There have been countless figures who haven’t batted an eye at resisting conformity and pushing for ideas they believe in. Sure, sometimes their ideologies haven’t always been great (*cough* Freud *cough*) but they definitely contributed to making the world a better, safer and more interesting place.
Also, a disclaimer: By “controversial”, we mean for the time these people had been alive in. We condone racism and inequality in every form.
Emily Dickinson and Bold Poetry
Emily Dickinson is heralded as one of the greatest poets of all time. She wasn’t afraid to be vulnerable with her words and that really shows in her relentlessly honest poetry. Dickinson craved an escape from her parents’ expectations and what society dictated for young women. At a time where women were expected to be good housewives and adhere to gender norms, Dickinson refused to marry and have children. She attended church but called herself a “pagan“. She poured her soul out in her poetry. At first glance, Dickinson’s poems may seem simplistic but their strength lies in how accurately and vividly she describes the seemingly mundane.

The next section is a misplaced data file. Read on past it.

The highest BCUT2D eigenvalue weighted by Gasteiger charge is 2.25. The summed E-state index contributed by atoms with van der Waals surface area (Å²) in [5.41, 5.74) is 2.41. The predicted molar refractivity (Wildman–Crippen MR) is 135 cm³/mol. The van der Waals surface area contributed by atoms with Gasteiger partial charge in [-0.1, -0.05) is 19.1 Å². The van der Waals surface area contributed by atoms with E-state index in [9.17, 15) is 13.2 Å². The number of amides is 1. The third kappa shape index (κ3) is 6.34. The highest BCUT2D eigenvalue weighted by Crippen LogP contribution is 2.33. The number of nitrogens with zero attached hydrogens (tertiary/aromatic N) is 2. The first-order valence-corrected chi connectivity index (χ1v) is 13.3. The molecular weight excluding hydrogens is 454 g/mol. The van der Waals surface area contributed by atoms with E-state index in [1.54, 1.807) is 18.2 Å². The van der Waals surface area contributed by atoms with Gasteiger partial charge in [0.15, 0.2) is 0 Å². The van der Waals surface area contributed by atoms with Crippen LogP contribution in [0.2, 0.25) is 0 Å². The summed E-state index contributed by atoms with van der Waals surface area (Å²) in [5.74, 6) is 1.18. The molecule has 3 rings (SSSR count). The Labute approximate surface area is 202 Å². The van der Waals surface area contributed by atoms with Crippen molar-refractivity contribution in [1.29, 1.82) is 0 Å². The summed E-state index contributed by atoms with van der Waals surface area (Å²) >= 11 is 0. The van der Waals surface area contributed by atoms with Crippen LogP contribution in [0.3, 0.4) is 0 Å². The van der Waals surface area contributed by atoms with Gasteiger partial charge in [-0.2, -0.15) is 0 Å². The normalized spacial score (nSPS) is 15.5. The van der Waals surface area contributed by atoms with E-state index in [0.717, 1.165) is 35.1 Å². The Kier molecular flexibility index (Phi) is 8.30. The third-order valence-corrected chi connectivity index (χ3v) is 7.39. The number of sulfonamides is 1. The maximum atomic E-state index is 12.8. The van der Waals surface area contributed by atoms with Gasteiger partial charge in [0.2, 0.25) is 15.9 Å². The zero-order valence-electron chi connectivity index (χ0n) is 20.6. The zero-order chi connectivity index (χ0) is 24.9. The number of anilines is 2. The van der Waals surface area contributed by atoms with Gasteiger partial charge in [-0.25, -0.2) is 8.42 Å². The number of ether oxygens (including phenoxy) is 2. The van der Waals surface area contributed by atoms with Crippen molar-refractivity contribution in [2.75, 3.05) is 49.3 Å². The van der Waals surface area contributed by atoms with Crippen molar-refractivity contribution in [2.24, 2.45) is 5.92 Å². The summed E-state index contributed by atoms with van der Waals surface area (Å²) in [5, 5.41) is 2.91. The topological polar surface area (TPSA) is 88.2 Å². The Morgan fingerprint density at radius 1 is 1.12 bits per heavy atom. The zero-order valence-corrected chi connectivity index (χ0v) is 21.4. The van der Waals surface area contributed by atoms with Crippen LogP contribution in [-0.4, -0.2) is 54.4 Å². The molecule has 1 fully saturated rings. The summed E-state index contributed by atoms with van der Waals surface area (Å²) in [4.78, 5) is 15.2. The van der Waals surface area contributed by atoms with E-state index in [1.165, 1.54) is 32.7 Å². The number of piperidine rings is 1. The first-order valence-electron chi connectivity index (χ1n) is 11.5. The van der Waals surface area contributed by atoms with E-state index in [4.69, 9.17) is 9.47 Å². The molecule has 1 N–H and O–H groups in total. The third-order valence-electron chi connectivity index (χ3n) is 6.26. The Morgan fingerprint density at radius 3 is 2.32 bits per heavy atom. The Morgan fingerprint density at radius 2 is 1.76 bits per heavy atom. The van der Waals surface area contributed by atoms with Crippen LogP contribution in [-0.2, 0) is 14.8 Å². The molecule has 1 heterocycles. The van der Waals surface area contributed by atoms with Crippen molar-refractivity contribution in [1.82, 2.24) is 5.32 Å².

Some of her poems to check out:
- I never hear the word “Escape” (144)
- “Hope” is the thing with feathers (314)
- It was not Death, for I stood up (355)
There’s also a show called Dickinson that makes many bold claims about her life. It’s certainly worth checking out if you’re looking for a biographical show with a splash of modernism.
Susan B. Anthony and Feminism
From an early age, Susan B. Anthony was taught to believe that all humans were equal. She fought for abolition, giving speeches when it was frowned upon for women to be activists. When Anthony was denied a chance to speak due to her gender, she became an active voice for women’s rights. She went onto pioneer the suffragette’s movement, co-founding the National American Woman Suffrage Association with Elizabeth Cady Stanton, and serving as its president during 1892-1900.
“There never will be complete equality until women themselves help to make laws and elect lawmakers.”